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Porter Peak previously climbed Fri, Jan 9, 2015|
In planning a short (for me) 3-day trip to Death Valley, I was looking for someplace that would minimize the drive time from the Bay Area. Panamint Valley is as good as it gets, but still takes more than 6hrs to reach. Michael would be joining us with his Nissan Pathfinder, so I suggested he might drive us up Pleasant Canyon in the south part of the range out of Ballarat. I'd been up this road three times in the past, one of those on foot, so was pretty familiar with it. There were four unnamed summits in the upper reaches of the canyon and nearby South Park that I was interested in. Though I'd already been to it twice, I figured we could add a visit to the DPS's Porter Peak in way of compensation to Michael for driving us up there. Sometimes my generosity really astounds me.
We spent maybe fifteen minutes at the summit, leaving a new register since we found none. We then continued heading east to Porter Peak, another mile further and almost 1,000ft higher. We followed the easy ridgeline through juniper and pine forest, first dropping to a saddle before hiking up to the barren summit of Porter Peak, about 45min all told. There is a very busy DPS register box (appears to have been left by Greg Vernon) with a number of books. I was amused to find Adam Walker as the last entry before our arrival - he had been sending me random emails on his way through the CA desert regions recently, often attaching pictures of register I'd visited or left over the past few years. I would send him a picture of this one in way of showing he wasn't always signing in after me. We had a grand view overlooking the southern end of the vast Death Valley to the east, Gold Hill and a few other summits we had recently climbed visible in the foreground. Now atop the main crest of the range, we could look north to Sentinel and Telescope Peaks, each higher still. To the south, the peaks get progressively lower with Manley Peak taking up the southernmost position in the range. After a short visit, we headed back down, using an abbreviated version of our ascent route. There are various options one can use in bypassing a return to Peak 8,260ft. I cut high across the white rock band to reach the South Ridge of Peak 8,260ft and the upper part of the road we had used earlier. This involved some unpleasant side-hilling across loose talus slopes. Scott chose to descend lower into the gully between the two peaks and managed to get back well before me. He was sitting quietly near the car reading a book he had downloaded onto his phone. No wasted time idling with this one.
On the return I was interested in making a loop of our outing by dropping more directly into South Park Canyon. It's a long way down and Michael was keen to point out we'd have to gain more elevation climbing back out of the canyon. I persuaded the group to follow what we found to be an excellent burro trail descending on that side from the saddle between the two peaks, a good choice we agreed. The trail was as good as one could hope for, deftly traversing the northwest side of the ridge in and out several drainages before descending in neat switchbacks down into the canyon. Unfortunately we made the all-to-common mistake of thinking we were smarter than the burros by leaving their well-designed trail when it didn't seem to go the way we wanted. This was only a minor inconvenience in the end, as we eventually found our way down to the Jeep road at the bottom of the canyon. Scott spotted a large insect (that Michael identified as a Jerusalem cricket - not really a cricket nor native to Jerusalem, oddly) that caused Iris to become petrified with fear. Later she told a story of how she had to battle flies and maggots as a small child, leaving her psychologically scarred with enduring fears of certain insects. It was a rare moment of weakness for her that the rest of us would mentally file away to exploit in the future.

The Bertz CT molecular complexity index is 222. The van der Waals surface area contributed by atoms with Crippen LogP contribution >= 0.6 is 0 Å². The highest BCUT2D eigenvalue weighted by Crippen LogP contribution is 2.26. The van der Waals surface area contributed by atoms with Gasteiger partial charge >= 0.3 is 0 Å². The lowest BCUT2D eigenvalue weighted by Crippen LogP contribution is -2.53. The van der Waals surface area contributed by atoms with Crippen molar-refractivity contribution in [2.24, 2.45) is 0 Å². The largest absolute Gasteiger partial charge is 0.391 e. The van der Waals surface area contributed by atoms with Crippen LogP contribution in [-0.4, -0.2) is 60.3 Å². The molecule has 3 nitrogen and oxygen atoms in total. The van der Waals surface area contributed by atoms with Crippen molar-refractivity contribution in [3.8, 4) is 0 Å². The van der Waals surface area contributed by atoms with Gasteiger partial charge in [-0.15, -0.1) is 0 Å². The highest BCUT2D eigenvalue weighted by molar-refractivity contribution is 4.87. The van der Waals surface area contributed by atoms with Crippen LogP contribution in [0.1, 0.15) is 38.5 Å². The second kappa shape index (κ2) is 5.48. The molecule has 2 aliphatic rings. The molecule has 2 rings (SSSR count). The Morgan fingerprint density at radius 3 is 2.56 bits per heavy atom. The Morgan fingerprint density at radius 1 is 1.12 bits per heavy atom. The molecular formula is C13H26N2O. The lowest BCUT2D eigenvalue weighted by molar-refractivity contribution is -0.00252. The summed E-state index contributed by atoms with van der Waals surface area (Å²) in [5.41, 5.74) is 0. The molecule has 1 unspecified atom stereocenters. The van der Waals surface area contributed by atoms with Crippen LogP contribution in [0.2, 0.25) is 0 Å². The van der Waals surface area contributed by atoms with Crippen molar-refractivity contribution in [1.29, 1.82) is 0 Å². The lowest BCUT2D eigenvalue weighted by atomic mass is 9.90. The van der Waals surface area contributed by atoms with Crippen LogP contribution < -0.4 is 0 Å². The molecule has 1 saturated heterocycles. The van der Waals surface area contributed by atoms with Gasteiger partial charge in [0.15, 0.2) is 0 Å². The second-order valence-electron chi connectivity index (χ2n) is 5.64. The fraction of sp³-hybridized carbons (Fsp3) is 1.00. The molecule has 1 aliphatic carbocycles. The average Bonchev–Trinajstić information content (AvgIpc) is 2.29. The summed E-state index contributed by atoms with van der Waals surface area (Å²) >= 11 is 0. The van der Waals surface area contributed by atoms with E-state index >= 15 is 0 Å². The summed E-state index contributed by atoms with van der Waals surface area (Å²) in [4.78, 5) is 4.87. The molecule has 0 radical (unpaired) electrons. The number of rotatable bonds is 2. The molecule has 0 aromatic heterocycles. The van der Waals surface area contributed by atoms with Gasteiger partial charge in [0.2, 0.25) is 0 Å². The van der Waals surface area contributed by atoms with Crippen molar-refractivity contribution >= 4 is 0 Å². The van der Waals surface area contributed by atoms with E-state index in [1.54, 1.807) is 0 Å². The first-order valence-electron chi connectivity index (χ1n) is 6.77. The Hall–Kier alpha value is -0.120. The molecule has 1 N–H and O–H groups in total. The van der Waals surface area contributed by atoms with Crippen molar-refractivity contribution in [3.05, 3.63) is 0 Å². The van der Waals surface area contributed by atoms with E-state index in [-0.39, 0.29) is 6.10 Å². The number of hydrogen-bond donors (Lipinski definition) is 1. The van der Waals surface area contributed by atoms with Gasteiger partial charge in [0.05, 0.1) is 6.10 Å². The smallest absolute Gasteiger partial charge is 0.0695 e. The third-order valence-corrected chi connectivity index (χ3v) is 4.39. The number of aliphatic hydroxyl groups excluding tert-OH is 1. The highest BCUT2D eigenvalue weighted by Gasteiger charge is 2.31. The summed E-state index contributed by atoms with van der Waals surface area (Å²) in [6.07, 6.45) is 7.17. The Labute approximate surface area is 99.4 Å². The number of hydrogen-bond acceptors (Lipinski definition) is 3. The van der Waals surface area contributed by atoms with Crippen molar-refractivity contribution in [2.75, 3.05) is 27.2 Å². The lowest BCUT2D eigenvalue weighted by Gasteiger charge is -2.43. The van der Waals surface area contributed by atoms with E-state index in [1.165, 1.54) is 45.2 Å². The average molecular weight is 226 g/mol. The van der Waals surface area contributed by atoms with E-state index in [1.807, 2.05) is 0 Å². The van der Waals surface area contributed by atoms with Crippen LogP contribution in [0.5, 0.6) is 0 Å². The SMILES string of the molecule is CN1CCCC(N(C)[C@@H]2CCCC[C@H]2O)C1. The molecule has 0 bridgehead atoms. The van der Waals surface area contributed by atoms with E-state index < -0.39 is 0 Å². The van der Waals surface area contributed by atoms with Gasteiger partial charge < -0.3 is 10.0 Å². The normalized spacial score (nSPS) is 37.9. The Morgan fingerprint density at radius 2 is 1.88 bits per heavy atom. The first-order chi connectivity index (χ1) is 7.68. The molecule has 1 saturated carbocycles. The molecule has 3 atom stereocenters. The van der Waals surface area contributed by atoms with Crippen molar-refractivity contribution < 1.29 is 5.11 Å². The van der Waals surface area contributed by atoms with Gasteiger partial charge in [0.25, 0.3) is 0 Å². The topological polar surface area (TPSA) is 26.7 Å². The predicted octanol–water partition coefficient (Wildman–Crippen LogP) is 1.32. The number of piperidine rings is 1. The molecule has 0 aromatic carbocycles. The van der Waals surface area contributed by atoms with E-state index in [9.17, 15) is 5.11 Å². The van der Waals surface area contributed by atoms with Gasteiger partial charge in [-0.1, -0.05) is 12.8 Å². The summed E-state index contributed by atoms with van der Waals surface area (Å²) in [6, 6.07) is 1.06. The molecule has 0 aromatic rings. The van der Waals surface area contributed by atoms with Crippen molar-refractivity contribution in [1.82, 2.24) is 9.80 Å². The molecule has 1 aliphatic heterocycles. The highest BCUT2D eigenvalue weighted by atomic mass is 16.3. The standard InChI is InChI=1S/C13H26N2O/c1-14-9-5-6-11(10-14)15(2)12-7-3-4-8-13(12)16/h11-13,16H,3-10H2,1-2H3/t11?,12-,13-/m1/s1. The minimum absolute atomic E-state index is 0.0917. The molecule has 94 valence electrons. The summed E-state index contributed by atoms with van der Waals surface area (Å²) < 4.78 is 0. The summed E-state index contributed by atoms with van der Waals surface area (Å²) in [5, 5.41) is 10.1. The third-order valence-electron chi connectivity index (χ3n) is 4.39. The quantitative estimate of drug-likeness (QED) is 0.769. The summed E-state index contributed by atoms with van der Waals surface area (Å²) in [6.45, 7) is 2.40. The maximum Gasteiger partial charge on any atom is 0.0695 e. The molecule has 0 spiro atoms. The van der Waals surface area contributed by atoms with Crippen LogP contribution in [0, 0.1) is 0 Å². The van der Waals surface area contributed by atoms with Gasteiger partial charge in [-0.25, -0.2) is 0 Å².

As we were walking back up the road, we came across a few bones in the middle of the roadbed, looking somewhat freshy scavenged. It led to a whole pile of them and what turned out to be a burro carcass (and somehow this didn't seem to bother Iris a whit). It wasn't clear how it had met its demise, perhaps slipping off the steep slopes above or maybe just old age. The rats and other critters had done a good job of redistributing most of its biomass among themselves. There is little to be wasted here. It was after 3p by the time we returned to the car, with almost two hours of driving to get back to Ballarat. On our way back down Pleasant Canyon we stopped at Clair Camp to check out the old mining site and one of the somewhat-maintained cabins found there. It would be close to 5p before we got back to the other cars back in Panamint Valley. By the time we had showered and driven our cars to camp at the north end of the Panamint Valley near SR190, it would be dark and time for more dinner and the usual camp shenanigans. We camped off the west side of Panamint Valley Rd, just outside the park boundary on BLM lands. There aren't many cars passing by here during the night and it made for an excellent campsite...
This page last updated: Thu Feb 6 18:14:49 2020
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